The Dageraad Blonde Ale was inspired by Belgium’s variety of strong blonde ales, ranging from semisweet to bone-dry, that offer a huge range of fruit, hops, and spice flavors. Dageraad Blonde gets its depth and flavor complexity from European hops, spices, and the brewery’s house yeast. It has a note of nutty pilsner malt, a whiff of noble hops, a faint note of caramelized sugar, and—when the beer warms—a subtle, floral heat. “The Blonde is my favorite beer,” says Coli. “Bright, sparkling, fruity, and delicious.”


The Blonde is one of Dageraad’s two year-round beers. The other is “an amber made in the Belgian pale ale tradition,” says Coli. “It has a rounded malty flavor with soft hops highlights.”


Although most of the brewery’s beers are made in the Belgian tradition, at the end of the day, Dageraad is still a North American craft brewery that’s open to experimentation. “Our most recent violation of tradition,” jokes Coli, “was a wet-hopped blonde ale brewed with local Centennial hops. I thought the citrusy, fruity components of those hops might go well with citrusy, fruity blonde ale. It’s surprising how much of a difference those hops make.”


For Coli, Dageraad Brewing is an effort to transport a small piece of the beer culture he found in the Dageraadplaats home to British Columbia. “I love Antwerp and the Ardennes. And I really love the beer. But I don’t live in Belgium. I live here in Vancouver. Can we have that beer? Not just occasionally as an expensive, imported bottle, but as a standard, locally brewed beer? Can we drink an authentic-tasting Belgian-style beer from the other side of the city, instead of the other side of the world?” He’s determined to answer those questions with a resounding, “Yes!”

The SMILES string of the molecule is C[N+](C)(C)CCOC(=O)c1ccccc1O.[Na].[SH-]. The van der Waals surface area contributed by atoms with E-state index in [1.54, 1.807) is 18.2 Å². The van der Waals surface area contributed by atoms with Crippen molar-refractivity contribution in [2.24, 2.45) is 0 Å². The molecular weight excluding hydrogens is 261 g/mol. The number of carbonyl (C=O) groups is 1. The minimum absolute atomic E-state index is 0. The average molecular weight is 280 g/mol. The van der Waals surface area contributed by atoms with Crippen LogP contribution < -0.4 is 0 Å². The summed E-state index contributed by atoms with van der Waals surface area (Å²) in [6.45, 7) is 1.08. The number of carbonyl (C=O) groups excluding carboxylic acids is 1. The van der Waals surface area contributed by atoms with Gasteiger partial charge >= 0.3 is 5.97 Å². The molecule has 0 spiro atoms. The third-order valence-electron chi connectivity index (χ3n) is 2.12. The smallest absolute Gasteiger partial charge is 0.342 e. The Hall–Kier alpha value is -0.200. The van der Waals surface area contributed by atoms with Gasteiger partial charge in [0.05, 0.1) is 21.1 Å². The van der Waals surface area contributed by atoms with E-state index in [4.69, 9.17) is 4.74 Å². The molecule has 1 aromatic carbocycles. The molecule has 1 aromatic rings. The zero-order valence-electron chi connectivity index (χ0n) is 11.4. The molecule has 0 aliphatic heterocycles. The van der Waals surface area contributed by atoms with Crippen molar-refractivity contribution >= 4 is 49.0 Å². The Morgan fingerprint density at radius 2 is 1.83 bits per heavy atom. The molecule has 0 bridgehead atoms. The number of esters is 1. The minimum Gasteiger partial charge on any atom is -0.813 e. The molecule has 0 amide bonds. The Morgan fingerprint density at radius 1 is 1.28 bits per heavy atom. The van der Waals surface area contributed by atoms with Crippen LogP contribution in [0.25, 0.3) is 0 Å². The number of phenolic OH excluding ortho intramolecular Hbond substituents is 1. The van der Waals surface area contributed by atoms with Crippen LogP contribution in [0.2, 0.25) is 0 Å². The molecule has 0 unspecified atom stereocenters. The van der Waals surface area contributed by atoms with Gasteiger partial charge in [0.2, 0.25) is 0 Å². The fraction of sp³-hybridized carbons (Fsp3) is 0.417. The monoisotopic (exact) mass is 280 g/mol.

Crafted in the Belgian Tradition, Brewed in BC
Dageraad Blonde ABV: 7.5%
A medium-dry blonde ale brewed with a secret blend of spices. Crowned with a fluffy white head, graced with a fruity, spicy, citrusy aroma, and inspired by Belgium’s strong blonde ales.


Food Pairings: Dageraad Blonde’s citrus and spicy flavors complement salads and desserts, while its tartness and effervescence cut through fat and refresh the palate, making it a good counterpoint to heavier dishes. It’s also excellent paired with semisoft ripened cheeses and charcuterie.



Dageraad Amber ABV: 6%
A hoppy aroma and a crisp finish balance Dageraad Amber’s light malty sweetness and bouquet of malt and stone fruit.


Food Pairings: Amber is an easygoing pub companion and an excellent pairing beer. Its rich malt flavor complements savory-sweet dishes, including Indian and Malaysian curries, braised meats, barbecue, and pub fare.



Dageraad Randonneur Saison ABV: 6.4%
Coli created Randonneur Saison in the tradition of farmhouse ales brewed in northern France and Wallonia. Peppery and hoppy, effervescent and bone-dry, Randonneur Saison refreshes after cycling through the autumnal countryside.


Food Pairings: Randonneur Saison’s peppery and lemony notes make it a perfect companion for seafood or salads. Its palate-scrubbing effervescence allows it to hold its own against stinky cheeses and fried food.